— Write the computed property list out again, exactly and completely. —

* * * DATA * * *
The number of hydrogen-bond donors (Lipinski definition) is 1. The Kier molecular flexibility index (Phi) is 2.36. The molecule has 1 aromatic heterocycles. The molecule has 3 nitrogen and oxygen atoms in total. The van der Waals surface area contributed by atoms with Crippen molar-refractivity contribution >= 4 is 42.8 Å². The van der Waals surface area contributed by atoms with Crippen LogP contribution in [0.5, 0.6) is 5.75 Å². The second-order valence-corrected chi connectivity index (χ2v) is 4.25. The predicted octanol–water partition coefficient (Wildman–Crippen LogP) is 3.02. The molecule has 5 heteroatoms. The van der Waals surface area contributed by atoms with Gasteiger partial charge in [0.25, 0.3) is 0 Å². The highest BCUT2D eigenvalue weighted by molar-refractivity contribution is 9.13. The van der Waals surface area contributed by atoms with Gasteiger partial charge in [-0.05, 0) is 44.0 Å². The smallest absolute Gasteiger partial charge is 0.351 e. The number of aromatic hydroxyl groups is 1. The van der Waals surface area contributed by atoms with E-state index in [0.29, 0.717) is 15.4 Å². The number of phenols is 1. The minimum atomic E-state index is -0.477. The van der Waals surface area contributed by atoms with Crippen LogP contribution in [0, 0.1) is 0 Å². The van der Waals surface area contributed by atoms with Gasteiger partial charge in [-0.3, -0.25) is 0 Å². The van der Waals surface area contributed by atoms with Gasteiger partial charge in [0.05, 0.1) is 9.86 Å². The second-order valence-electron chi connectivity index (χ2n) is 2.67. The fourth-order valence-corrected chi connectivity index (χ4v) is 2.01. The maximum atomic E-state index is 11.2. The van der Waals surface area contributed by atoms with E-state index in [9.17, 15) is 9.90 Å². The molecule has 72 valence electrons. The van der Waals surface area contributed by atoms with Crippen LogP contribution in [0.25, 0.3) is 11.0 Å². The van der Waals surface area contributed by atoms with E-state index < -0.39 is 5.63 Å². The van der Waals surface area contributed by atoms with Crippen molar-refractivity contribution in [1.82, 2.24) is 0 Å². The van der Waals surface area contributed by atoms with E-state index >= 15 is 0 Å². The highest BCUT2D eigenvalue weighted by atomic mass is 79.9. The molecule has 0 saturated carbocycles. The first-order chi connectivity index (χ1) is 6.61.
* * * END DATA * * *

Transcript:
The number of hydrogen-bond donors (Lipinski definition) is 1. The Kier molecular flexibility index (Phi) is 2.36. The molecule has 1 aromatic heterocycles. The molecule has 3 nitrogen and oxygen atoms in total. The van der Waals surface area contributed by atoms with Crippen molar-refractivity contribution >= 4 is 42.8 Å². The van der Waals surface area contributed by atoms with Crippen LogP contribution in [0.5, 0.6) is 5.75 Å². The second-order valence-corrected chi connectivity index (χ2v) is 4.25. The predicted octanol–water partition coefficient (Wildman–Crippen LogP) is 3.02. The molecule has 5 heteroatoms. The van der Waals surface area contributed by atoms with Gasteiger partial charge in [0.25, 0.3) is 0 Å². The highest BCUT2D eigenvalue weighted by molar-refractivity contribution is 9.13. The van der Waals surface area contributed by atoms with Gasteiger partial charge in [-0.05, 0) is 44.0 Å². The smallest absolute Gasteiger partial charge is 0.351 e. The number of aromatic hydroxyl groups is 1. The van der Waals surface area contributed by atoms with E-state index in [0.29, 0.717) is 15.4 Å². The number of phenols is 1. The minimum atomic E-state index is -0.477. The van der Waals surface area contributed by atoms with Crippen LogP contribution in [0, 0.1) is 0 Å². The van der Waals surface area contributed by atoms with Gasteiger partial charge in [-0.3, -0.25) is 0 Å². The van der Waals surface area contributed by atoms with Gasteiger partial charge in [0.05, 0.1) is 9.86 Å². The second-order valence-electron chi connectivity index (χ2n) is 2.67. The fourth-order valence-corrected chi connectivity index (χ4v) is 2.01. The maximum atomic E-state index is 11.2. The van der Waals surface area contributed by atoms with E-state index in [9.17, 15) is 9.90 Å². The molecule has 72 valence electrons. The van der Waals surface area contributed by atoms with Crippen LogP contribution in [0.25, 0.3) is 11.0 Å². The van der Waals surface area contributed by atoms with E-state index < -0.39 is 5.63 Å². The van der Waals surface area contributed by atoms with Crippen molar-refractivity contribution in [1.82, 2.24) is 0 Å². The van der Waals surface area contributed by atoms with E-state index >= 15 is 0 Å². The highest BCUT2D eigenvalue weighted by atomic mass is 79.9. The molecule has 0 saturated carbocycles. The first-order chi connectivity index (χ1) is 6.61.